Angry Jewish settlers are seen on the front door of their house raising their hands in the air as they employ Nazi-era imagery – including stars of David on their T-shirts – in protest against their forced removal by Israeli troops from their home, before they are walked out of their front door to a waiting bus in the Kerem Atzmona illegal settlement outpost in the Gaza Strip. The 12 resident families and hundreds of their supporters were forcibly evicted under Prime Minister Ariel Sharon’s disengagement plan.

Markus Marcetic May 8, 2008

Posted by Geoffrey Hiller in Gaza, West Bank.
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marcitic_gaza.jpg
View From a Mobile Clinic Window. Qalqilya, West Bank

Markus Marcetic (b.1972) is based in Stockholm, Sweden. After studying media/communications, eastern European and African studies at Uppsala University he switched to photojournalism and has worked as a photojournalist since 1998. Focusing on human rights issues Markus traveled in Africa, Asia and eastern Europe on assignment with numerous NGO’s. Markus has worked for most major Swedish magazines and newspapers and foreign publications. He has also worked as a photo editor for the largest daily in Sweden. He also often lectures on photography and photojournalism and has been awarded prizes in the Swedish Picture of The Year competition in 2004 and 2005. Markus is a member of the Swedish photo agency Moment.

About the Photograph:

“I was in the West bank on assignment for the Swedish NGO Diakonia, an organization I have been working in close cooperation with for years”. Markus has recently published a book called “Kids”. It’s a collection of photos from different stories in Europe, Africa and Asia. “Often these images summed the story I was trying to tell in a way that images of adults rarely do. Children are as much a part of conflicts and human tragedies as adults are, but rarely they get to be the center of attention in stories we read or see in newspapers and magazines. Still around half of the world’s population is made up of children and young people under the age of twenty-four.”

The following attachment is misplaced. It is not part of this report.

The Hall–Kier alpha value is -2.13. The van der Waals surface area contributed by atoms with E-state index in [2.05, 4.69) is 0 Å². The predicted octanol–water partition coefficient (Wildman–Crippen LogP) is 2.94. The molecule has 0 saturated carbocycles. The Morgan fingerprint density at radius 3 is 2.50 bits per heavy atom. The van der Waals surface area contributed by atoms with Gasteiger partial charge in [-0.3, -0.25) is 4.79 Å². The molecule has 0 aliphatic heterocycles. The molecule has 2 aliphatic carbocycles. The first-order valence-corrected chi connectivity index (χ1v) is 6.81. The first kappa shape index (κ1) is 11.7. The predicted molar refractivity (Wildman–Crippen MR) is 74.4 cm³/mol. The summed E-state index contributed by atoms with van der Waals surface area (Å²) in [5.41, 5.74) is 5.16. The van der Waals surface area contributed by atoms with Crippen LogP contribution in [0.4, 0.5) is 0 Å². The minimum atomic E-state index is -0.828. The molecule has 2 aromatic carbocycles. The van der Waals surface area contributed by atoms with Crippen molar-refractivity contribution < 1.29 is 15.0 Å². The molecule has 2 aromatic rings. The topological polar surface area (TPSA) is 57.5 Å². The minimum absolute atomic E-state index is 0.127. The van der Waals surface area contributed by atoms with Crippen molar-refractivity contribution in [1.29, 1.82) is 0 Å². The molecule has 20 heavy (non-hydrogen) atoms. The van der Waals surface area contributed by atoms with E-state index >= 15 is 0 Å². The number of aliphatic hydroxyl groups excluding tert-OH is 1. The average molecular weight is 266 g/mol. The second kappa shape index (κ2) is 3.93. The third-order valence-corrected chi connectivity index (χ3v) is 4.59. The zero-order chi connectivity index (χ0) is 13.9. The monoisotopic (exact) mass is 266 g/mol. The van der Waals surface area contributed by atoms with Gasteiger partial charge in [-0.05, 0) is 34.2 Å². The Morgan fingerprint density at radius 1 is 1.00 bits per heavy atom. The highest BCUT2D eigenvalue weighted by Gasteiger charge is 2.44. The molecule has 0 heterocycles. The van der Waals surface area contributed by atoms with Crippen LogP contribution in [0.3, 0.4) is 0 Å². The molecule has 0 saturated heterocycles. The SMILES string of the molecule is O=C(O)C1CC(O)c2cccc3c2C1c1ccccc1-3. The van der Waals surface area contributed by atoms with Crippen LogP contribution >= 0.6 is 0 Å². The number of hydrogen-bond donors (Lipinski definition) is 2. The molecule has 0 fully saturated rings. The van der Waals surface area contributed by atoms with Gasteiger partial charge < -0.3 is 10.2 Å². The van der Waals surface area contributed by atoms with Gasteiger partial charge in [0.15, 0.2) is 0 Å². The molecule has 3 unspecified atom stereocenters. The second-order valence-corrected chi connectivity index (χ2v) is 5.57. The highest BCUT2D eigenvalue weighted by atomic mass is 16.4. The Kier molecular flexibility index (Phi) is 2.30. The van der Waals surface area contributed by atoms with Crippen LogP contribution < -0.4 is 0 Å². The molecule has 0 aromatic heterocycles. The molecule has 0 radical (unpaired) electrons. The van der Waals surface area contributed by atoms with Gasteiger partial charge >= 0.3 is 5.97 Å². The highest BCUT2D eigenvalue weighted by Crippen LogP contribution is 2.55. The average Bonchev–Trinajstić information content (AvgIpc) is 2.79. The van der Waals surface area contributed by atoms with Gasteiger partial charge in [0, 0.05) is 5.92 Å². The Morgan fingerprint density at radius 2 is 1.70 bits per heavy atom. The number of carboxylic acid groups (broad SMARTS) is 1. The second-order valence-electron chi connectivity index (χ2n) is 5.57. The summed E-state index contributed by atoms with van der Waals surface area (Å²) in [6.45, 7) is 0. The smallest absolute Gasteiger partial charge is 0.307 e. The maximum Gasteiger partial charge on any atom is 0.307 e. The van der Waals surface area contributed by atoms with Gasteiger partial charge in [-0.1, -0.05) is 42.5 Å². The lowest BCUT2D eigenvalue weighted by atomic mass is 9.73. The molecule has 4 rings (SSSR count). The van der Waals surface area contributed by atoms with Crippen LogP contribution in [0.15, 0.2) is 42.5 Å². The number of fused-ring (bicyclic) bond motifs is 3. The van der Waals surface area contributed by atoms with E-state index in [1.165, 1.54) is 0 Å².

Bill Biggart 1947-2001 April 11, 2008

Posted by Geoffrey Hiller in Gaza, Israel.
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Gaza City, 1994

10:28:24 a.m. on September 11th, 2001 was the precise second that photojournalist Bill Biggart took the final shot of his life. He took his last breath moments later when the North Tower of the World Trade Center collapsed upon him. Four days later, searchers found his body, his burnt-edged press cards, his three demolished cameras, six rolls of film, and one small undisturbed compact flash card carrying almost 150 digital images. It was the remains of one horrifying day and one extraordinary life.

As a spot news photographer, Bill Biggart chose to cover stories that most interested him, not the ones an editor selected. He focused on presenting the minority side – the Palestinians in the Middle East, the Catholic/IRA “troubles” in Ireland, and the issues of natives, blacks and gays in America.

About the Photograph:

The Palestinian Intafadah uprising in early 1988 consumed Bill. He would return regularly to Israel and Palestine for nearly ten years, sensing it was an immense and important story. While covering the plight of the Palestinian people, he was arrested by Israeli police and beaten for “being in the wrong place at the wrong time.”

Editors note. I’ve chosen Bill Biggart’s work today to honor him and note the opening of the Newseum in Washington DC. Bill’s photographs from September 11th are part of a permanent exhibition there. The Newseum offers visitors an experience that blends five centuries of news history with up-to-the-second technology and hands-on exhibits.